Thursday, December 22, 2011
Stuck at the airport for many hours, still two more before we depart, assuming the plane doesn't end up even later. Doing Spark on my iPhone, which is a slow and clunky process. But hey, it's not like I'm going anywhere!
Wednesday, December 21, 2011
I've been on Spark for 3 months now. What have I accomplished?
-20 pounds lost
-Increased flexibility and stamina
-10,000 Spark Points earned, as of posting this blog entry
-Increased awareness of my health
-I've had fun!
I've managed to inherit a Spark Team, become a Spark Community Member, and found a tremendous amount of inspiration and support here.
Tuesday, December 20, 2011
I worked out extra-hard yesterday, and wow am I feeling it today. It's time for me to go do my workout, and my body is not extracting itself from this couch with any alacrity.
But hey, if we only work out on the days when it's easy, pretty soon there aren't any days when it's easy. So I am on my way, because I feel more positive every single day that I start with my workout.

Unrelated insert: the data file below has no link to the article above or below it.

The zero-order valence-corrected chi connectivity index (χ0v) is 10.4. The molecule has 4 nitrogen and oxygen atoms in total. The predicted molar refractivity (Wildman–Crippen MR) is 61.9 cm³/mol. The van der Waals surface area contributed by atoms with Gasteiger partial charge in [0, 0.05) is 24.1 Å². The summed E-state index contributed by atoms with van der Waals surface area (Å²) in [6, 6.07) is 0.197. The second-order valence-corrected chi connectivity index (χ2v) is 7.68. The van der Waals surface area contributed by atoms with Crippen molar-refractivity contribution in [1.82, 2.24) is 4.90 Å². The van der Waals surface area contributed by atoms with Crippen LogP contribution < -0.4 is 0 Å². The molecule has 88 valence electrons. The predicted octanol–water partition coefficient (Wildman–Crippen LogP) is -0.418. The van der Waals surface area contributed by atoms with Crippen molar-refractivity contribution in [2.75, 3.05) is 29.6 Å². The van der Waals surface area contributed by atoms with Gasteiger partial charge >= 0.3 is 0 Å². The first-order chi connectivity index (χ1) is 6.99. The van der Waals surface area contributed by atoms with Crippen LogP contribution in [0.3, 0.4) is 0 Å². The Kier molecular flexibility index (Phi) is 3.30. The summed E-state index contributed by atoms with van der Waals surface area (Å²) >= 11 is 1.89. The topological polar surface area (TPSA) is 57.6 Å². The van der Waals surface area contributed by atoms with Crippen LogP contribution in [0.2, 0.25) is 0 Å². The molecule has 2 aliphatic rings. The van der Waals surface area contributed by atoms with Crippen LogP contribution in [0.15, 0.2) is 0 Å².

Monday, December 19, 2011
I've seen a few blog entries around here from people who are dreading the Christmas dinners their families put on, and instead are bringing their own food and intending to eat it in a kind of Christmas dinner solitary confinement
Now, I have more than a few pounds of extra padding. I have struggled with weight my entire life, and weight has pretty much won the battle. But I really wanted to respond that I'd rather be fat than to have to eat like that.
Food is more than just fuel for our bodies. It's an integral part of our social structure, and sharing meals is a bonding experience that carries tradition into our times together and memories out of those times. A good meal, particularly a festive meal shared with family or friends (or both), feeds more than just our stomachs: it is pleasing to the eye, pleasing to the sense of smell, tactile, and even pleasing to the sense of hearing as conversation and laughter fill the room. A shared meal should fulfill all five senses.